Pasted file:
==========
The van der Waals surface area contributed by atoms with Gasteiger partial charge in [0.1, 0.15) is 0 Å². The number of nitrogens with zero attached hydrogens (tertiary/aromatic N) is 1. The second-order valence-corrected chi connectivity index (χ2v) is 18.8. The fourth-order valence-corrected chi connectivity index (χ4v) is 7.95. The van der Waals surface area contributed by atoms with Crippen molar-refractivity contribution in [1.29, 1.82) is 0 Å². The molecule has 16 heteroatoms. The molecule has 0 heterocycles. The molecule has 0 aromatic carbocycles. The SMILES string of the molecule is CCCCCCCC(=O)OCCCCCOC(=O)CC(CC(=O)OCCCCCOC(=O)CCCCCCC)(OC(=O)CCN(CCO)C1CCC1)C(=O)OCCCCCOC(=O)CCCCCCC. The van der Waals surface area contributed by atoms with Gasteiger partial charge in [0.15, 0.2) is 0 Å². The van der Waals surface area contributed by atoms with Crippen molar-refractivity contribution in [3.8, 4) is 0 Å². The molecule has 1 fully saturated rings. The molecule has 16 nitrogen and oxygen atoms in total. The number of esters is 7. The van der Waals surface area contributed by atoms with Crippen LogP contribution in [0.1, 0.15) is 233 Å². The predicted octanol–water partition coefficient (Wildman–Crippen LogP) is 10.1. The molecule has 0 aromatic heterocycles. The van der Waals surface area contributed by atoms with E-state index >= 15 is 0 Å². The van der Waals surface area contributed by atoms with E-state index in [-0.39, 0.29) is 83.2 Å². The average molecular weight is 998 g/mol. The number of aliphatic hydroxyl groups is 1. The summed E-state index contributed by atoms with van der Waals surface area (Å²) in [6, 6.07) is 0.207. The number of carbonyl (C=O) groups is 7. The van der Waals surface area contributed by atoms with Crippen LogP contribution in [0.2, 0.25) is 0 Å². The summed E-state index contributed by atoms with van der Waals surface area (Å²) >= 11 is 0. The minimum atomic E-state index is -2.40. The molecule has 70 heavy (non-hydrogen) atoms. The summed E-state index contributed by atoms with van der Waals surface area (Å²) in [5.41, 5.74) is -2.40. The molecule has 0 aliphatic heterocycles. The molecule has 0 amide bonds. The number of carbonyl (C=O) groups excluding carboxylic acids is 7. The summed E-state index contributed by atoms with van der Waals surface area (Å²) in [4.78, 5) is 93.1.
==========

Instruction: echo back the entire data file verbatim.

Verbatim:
The van der Waals surface area contributed by atoms with Gasteiger partial charge in [0.1, 0.15) is 0 Å². The number of nitrogens with zero attached hydrogens (tertiary/aromatic N) is 1. The second-order valence-corrected chi connectivity index (χ2v) is 18.8. The fourth-order valence-corrected chi connectivity index (χ4v) is 7.95. The van der Waals surface area contributed by atoms with Crippen molar-refractivity contribution in [1.29, 1.82) is 0 Å². The molecule has 16 heteroatoms. The molecule has 0 heterocycles. The molecule has 0 aromatic carbocycles. The SMILES string of the molecule is CCCCCCCC(=O)OCCCCCOC(=O)CC(CC(=O)OCCCCCOC(=O)CCCCCCC)(OC(=O)CCN(CCO)C1CCC1)C(=O)OCCCCCOC(=O)CCCCCCC. The van der Waals surface area contributed by atoms with Gasteiger partial charge in [0.15, 0.2) is 0 Å². The van der Waals surface area contributed by atoms with Crippen molar-refractivity contribution in [3.8, 4) is 0 Å². The molecule has 1 fully saturated rings. The molecule has 16 nitrogen and oxygen atoms in total. The number of esters is 7. The van der Waals surface area contributed by atoms with Crippen LogP contribution in [0.1, 0.15) is 233 Å². The predicted octanol–water partition coefficient (Wildman–Crippen LogP) is 10.1. The molecule has 0 aromatic heterocycles. The van der Waals surface area contributed by atoms with E-state index >= 15 is 0 Å². The van der Waals surface area contributed by atoms with E-state index in [-0.39, 0.29) is 83.2 Å². The average molecular weight is 998 g/mol. The number of aliphatic hydroxyl groups is 1. The summed E-state index contributed by atoms with van der Waals surface area (Å²) in [6, 6.07) is 0.207. The number of carbonyl (C=O) groups is 7. The van der Waals surface area contributed by atoms with Crippen LogP contribution in [0.2, 0.25) is 0 Å². The summed E-state index contributed by atoms with van der Waals surface area (Å²) >= 11 is 0. The minimum atomic E-state index is -2.40. The molecule has 70 heavy (non-hydrogen) atoms. The summed E-state index contributed by atoms with van der Waals surface area (Å²) in [5.41, 5.74) is -2.40. The molecule has 0 aliphatic heterocycles. The molecule has 0 amide bonds. The number of carbonyl (C=O) groups excluding carboxylic acids is 7. The summed E-state index contributed by atoms with van der Waals surface area (Å²) in [4.78, 5) is 93.1.